ask questions yet. She said it was.
	 "Who do you like?" I asked, remembering how she'd said she'd liked someone
earlier.
	 "No fair. I want a different question." She said, frowning.
	"Okay, okay, fine. Um... have you always lived in Neverland? Before you came here, I
mean."
	She looked at me like she couldn't believe I was asking that question, like it was
obvious. "Well of course I have."
	I was tempted to ask her about her biological parents, but I didn't want to upset
her.
	 "You ask boring questions," she said, crossing her legs. "Ask me something
interesting." Interesting, I thought, dumbfounded. She'd said I was the only person
she'd met that wasn't boring, and then she says I have boring questions. I was at a
mental standstill.
	 I asked her the only thing I could think of. "Why do you say I'm not boring?"
	 "Becauseee." She said. "Look at Brooke. Brooke is boring. And you are not. Because
you just aren't. It's like asking me to define the word, um. Well, a word that can't
be described."
	 We both laughed a little there. "I guess you have a point." The conversation was
beginning to get a little more natural, which I was thankful for.
	 She asked me why I stopped biting my lip. "Are you taking notes or something?" I
asked, trying to sound neutral but actually found it pretty funny.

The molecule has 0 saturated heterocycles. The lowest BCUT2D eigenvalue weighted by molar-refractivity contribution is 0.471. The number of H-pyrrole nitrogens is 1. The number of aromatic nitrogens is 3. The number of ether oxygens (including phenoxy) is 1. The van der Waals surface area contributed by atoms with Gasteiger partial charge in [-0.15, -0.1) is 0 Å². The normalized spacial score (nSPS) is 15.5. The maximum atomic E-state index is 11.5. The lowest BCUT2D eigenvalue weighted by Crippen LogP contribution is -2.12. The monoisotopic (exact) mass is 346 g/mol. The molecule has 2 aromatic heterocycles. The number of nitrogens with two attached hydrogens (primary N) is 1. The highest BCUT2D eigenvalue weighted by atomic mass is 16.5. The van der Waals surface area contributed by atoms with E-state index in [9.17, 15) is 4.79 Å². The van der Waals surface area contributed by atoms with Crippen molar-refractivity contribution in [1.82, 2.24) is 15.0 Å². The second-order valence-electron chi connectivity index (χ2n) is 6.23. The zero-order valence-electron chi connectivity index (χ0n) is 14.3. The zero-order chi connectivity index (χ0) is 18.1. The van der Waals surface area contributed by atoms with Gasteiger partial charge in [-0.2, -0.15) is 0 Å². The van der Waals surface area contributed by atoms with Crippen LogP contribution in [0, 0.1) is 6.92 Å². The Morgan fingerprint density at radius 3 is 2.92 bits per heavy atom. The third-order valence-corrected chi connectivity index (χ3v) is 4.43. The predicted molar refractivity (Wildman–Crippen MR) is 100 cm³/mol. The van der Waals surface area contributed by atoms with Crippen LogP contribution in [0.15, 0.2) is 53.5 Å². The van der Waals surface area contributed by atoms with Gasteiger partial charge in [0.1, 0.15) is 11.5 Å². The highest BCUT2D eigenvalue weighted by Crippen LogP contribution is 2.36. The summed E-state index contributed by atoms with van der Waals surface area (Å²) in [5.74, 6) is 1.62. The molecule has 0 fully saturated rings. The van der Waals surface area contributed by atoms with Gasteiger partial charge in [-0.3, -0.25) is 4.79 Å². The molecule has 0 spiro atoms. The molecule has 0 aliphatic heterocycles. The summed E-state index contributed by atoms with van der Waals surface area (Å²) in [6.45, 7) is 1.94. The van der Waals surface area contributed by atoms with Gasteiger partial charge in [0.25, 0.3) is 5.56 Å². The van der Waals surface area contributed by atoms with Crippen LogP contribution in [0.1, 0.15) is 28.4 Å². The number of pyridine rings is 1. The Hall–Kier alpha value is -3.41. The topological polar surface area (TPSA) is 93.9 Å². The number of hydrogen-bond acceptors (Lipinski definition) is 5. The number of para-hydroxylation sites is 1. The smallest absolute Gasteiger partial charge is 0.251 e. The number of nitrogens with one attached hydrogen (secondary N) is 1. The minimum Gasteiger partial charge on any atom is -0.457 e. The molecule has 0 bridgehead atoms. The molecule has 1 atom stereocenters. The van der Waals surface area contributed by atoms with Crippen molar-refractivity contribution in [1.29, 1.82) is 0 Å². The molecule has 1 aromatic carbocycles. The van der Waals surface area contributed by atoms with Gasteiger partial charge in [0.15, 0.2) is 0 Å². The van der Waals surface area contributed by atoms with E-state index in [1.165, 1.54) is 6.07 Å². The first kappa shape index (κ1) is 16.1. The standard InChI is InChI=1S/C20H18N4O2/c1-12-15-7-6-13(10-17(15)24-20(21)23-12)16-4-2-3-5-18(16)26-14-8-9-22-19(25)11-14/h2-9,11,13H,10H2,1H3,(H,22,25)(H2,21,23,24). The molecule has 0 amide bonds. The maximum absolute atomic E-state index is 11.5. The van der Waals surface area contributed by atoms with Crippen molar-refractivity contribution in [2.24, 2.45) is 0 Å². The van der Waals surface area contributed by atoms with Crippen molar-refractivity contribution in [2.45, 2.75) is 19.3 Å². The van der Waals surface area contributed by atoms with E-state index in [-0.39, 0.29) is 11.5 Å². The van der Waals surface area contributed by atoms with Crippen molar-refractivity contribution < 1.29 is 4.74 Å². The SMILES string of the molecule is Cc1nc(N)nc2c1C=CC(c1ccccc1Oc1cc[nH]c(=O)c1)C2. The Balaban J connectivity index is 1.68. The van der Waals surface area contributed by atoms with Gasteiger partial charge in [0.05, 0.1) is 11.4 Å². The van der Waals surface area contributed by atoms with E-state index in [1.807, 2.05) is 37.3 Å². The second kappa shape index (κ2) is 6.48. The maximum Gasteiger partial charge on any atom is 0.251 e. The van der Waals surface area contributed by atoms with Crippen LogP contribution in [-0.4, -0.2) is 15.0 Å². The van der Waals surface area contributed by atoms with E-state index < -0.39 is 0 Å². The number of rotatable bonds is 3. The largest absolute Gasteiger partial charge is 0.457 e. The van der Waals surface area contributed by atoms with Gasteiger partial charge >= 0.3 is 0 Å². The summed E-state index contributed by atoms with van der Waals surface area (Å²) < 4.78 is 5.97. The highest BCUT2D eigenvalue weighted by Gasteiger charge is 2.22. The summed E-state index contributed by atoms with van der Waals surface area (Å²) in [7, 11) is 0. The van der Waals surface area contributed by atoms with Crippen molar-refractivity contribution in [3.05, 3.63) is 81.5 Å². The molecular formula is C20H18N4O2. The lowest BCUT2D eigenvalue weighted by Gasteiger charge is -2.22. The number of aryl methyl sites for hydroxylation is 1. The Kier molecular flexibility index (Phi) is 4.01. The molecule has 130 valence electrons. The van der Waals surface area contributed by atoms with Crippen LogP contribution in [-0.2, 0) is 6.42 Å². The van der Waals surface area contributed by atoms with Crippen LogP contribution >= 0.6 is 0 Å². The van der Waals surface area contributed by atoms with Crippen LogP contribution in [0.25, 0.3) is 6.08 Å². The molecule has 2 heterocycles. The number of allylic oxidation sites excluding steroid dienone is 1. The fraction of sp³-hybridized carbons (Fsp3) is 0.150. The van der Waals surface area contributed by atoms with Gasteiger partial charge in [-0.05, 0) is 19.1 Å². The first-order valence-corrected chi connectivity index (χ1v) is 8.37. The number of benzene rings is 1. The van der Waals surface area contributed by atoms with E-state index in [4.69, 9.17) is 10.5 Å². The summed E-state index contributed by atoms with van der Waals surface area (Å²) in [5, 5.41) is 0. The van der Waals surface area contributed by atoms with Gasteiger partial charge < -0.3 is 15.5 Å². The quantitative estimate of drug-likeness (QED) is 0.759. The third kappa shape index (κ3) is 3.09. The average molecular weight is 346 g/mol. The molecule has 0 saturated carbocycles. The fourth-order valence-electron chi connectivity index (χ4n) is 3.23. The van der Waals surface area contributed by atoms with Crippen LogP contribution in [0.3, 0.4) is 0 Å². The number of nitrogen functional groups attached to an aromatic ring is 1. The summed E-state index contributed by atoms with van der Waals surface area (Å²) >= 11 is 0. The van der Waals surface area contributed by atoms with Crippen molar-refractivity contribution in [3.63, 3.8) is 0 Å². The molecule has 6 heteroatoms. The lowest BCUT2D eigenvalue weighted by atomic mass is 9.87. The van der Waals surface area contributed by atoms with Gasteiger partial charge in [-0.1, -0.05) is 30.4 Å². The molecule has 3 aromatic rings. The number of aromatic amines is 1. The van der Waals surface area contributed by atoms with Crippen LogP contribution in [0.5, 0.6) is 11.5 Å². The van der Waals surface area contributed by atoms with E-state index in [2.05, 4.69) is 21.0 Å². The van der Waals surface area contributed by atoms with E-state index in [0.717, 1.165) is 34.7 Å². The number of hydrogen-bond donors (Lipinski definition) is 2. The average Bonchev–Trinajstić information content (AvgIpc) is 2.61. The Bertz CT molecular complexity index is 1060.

"Noo. But what else am I supposed to stare at?"
	 I found it kind of odd that she had been staring at my lips. "Uh... I don't know."
wow, I guess I do say that a lot.
	 "Well," she said, pondering out loud. "I could stare at the ceiling."
	She looked up at the ceiling to demonstrate. "Better?" She asked.
	 "No, I can't see you now." She lowered her head again, and we both laughed. "How
about some eye contact?"
	 "Okay." She met my eyes. Her eyes were a soft blue color, more of a pale grey than
most of the other blue eyes I'd seen. She didn't have any makeup on her eyelashes or
around her eyes, as far as I could tell.
	 "By the way, yes... I do like orange juice. Peter and I used to drink that a lot."
She was getting back on topic by getting off topic from her tangent. I think.
	 "Oh, that's cool. I don't see how anyone couldn't like orange juice, anyway."
She smiled, breaking our eye contact. Again. I wondered if she never got used to
people, or what. She obviously wasn't comfortable looking me in the eye. Then she
pursed her lips, and then asked, "How do you NOT know if you like someone?" She